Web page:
That being said I will now slightly condradict myself by using an example of deductive reasoning to posite my theory on the origin of thought. Recently a gorilla was observed using as stick to measure the water depth of a steam it meant to cross. By seeing how much of the stick was wet the gorilla was able to deduce the depth of the stream. I believe that this is the first recorded example of an animal other than human using deductive reasoning. Which leads me to my point: I believe the origin of conscious thought is purly utilitarian, a means to an end, so to speak.

P.S. If the universe is infinite does not that mean that any and all points are at its center? Hence I am the Center of the Universe!! view post


The Meaning of Life posted 28 January 2007 in Philosophy DiscussionThe Meaning of Life by Buckethead, Peralogue

to clarify... i was trying (horribly unsuccessfully) to use the term &quot;in orbit&quot; simply to explain the gravitational pull that two or more pieces of matter have on each other.... i obviously was not very clear. who says that the expanding universe is not at the same time being affected by something else? who knows what sort of reaction the universe is having to whatever else (or lack of anything else) that is out there. we can only compare things to other things we can percieve.

&quot;the universe is shaped exactly like the earth, if you go straight along enough you'll end up where you were&quot;.
Isaac Brock

also...
Astronomy is a part of philosophy, that is the beauty of philosophy (similar to art). All subject matter is fair game.

&quot;...though he consorts with man, woman, and child, though he lays with beasts and makes a mockery of his seed, never shall he be as licentious as the philosopher, who lays with all things imaginable.&quot;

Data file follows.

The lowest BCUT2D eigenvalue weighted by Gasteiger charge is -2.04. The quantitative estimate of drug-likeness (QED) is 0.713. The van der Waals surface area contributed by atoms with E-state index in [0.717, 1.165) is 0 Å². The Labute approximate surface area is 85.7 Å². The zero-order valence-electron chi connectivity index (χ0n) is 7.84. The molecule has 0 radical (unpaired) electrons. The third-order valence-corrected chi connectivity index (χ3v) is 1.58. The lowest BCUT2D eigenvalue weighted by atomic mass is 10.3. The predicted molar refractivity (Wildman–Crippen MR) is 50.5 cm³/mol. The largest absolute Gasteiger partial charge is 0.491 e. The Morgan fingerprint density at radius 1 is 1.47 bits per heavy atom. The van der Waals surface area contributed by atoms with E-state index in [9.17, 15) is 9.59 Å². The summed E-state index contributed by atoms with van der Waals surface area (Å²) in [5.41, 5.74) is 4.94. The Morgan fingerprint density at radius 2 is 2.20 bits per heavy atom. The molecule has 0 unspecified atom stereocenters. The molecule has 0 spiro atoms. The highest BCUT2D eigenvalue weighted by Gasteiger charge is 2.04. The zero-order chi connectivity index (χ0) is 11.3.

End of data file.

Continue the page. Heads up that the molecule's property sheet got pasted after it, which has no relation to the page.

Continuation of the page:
R. Scott Bakker (TDTCB) view post


The Meaning of Life posted 28 January 2007 in Philosophy DiscussionThe Meaning of Life by Myshkin, Commoner

The universe, I believe, is beyond the comprehension of the human mind. We may pick at it and discover minor truths, crow at each other that we know this and that, and theorize ad infinitum, but the vastness of infinity will be forever beyond our reach for we as a species have never truly known it. As you say we can only compare things to what we can percieve, therefor, in my opinion, our views on the universe are much like our views on God (Allah, Budda, Vishnu, Tara), in that niether can ever be truly comprehended. view post


The Meaning of Life posted 28 January 2007 in Philosophy DiscussionThe Meaning of Life by Randal, Auditor

Bah. Pessimism.

Who'd have thought a thousand years ago we'd ever understand the workings of the climate, of diseases, of the sun?

We've only been working on this science stuff for a comparatively very short time. We only have a very limited quantity of data on the universe.

I say we're going to discover one hell of a lot more. Not everything, perhaps. But if humanity doesn't exterminate itself in the next couple of centuries, we'll get a decent way ahead.

And as for concepts like &quot;infinity&quot; arising in the human mind, I don't see how or why that would require anything &quot;external.&quot; It's simple extrapolation. Things end. I don't want them to end. What would it be like if they didn't end? Bingo, infinity.

Whether the concept has any actual meaning, or whether or mind can truly grasp it if it does, remains a different question, of course. But I can conceive of all kinds of things, even illogical or impossible things. Nothing divine about it, just human reasoning and deduction turned the other way. view post